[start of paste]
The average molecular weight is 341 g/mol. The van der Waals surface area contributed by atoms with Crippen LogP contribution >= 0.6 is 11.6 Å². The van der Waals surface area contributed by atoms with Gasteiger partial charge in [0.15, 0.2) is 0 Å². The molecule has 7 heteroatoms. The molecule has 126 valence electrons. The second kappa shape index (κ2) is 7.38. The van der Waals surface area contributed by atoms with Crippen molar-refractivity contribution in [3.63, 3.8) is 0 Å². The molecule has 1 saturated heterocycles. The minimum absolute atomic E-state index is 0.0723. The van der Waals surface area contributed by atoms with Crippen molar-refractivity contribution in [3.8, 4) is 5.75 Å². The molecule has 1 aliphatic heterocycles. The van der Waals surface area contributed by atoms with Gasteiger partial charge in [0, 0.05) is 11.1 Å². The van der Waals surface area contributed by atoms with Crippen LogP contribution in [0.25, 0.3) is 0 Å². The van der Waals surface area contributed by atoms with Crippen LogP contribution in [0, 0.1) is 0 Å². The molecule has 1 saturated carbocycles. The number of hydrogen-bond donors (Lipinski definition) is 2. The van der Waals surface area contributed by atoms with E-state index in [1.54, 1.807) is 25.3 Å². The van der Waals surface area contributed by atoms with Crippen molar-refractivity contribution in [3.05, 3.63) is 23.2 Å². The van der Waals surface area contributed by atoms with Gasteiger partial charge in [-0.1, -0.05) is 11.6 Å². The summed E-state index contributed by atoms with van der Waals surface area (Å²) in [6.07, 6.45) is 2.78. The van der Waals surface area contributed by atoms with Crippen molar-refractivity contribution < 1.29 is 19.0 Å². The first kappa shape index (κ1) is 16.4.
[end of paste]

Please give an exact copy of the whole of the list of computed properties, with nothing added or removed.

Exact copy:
The average molecular weight is 341 g/mol. The van der Waals surface area contributed by atoms with Crippen LogP contribution >= 0.6 is 11.6 Å². The van der Waals surface area contributed by atoms with Gasteiger partial charge in [0.15, 0.2) is 0 Å². The molecule has 7 heteroatoms. The molecule has 126 valence electrons. The second kappa shape index (κ2) is 7.38. The van der Waals surface area contributed by atoms with Crippen molar-refractivity contribution in [3.63, 3.8) is 0 Å². The molecule has 1 saturated heterocycles. The minimum absolute atomic E-state index is 0.0723. The van der Waals surface area contributed by atoms with Crippen molar-refractivity contribution in [3.8, 4) is 5.75 Å². The molecule has 1 aliphatic heterocycles. The van der Waals surface area contributed by atoms with Gasteiger partial charge in [0, 0.05) is 11.1 Å². The van der Waals surface area contributed by atoms with Crippen LogP contribution in [0.25, 0.3) is 0 Å². The van der Waals surface area contributed by atoms with Crippen LogP contribution in [0, 0.1) is 0 Å². The molecule has 1 saturated carbocycles. The number of hydrogen-bond donors (Lipinski definition) is 2. The van der Waals surface area contributed by atoms with E-state index in [1.54, 1.807) is 25.3 Å². The van der Waals surface area contributed by atoms with Crippen molar-refractivity contribution in [3.05, 3.63) is 23.2 Å². The van der Waals surface area contributed by atoms with Gasteiger partial charge in [-0.1, -0.05) is 11.6 Å². The summed E-state index contributed by atoms with van der Waals surface area (Å²) in [6.07, 6.45) is 2.78. The van der Waals surface area contributed by atoms with Crippen molar-refractivity contribution < 1.29 is 19.0 Å². The first kappa shape index (κ1) is 16.4.